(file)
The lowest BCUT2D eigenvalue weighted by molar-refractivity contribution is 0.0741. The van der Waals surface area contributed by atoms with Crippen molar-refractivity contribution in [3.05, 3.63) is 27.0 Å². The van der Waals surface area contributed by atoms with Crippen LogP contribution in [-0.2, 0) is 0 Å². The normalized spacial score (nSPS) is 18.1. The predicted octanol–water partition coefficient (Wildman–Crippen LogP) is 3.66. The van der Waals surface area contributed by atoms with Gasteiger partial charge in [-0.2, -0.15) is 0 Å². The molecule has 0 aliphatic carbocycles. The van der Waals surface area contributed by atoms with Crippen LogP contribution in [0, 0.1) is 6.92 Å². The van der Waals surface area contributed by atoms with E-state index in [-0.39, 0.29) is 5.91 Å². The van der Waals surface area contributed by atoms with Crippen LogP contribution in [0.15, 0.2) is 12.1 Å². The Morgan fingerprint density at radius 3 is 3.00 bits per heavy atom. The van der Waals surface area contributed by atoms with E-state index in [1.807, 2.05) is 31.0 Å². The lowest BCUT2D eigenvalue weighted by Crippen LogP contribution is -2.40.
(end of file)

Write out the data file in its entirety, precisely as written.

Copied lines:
The lowest BCUT2D eigenvalue weighted by molar-refractivity contribution is 0.0741. The van der Waals surface area contributed by atoms with Crippen molar-refractivity contribution in [3.05, 3.63) is 27.0 Å². The van der Waals surface area contributed by atoms with Crippen LogP contribution in [-0.2, 0) is 0 Å². The normalized spacial score (nSPS) is 18.1. The predicted octanol–water partition coefficient (Wildman–Crippen LogP) is 3.66. The van der Waals surface area contributed by atoms with Gasteiger partial charge in [-0.2, -0.15) is 0 Å². The molecule has 0 aliphatic carbocycles. The van der Waals surface area contributed by atoms with Crippen LogP contribution in [0, 0.1) is 6.92 Å². The van der Waals surface area contributed by atoms with E-state index in [-0.39, 0.29) is 5.91 Å². The van der Waals surface area contributed by atoms with Crippen LogP contribution in [0.15, 0.2) is 12.1 Å². The Morgan fingerprint density at radius 3 is 3.00 bits per heavy atom. The van der Waals surface area contributed by atoms with E-state index in [1.807, 2.05) is 31.0 Å². The lowest BCUT2D eigenvalue weighted by Crippen LogP contribution is -2.40.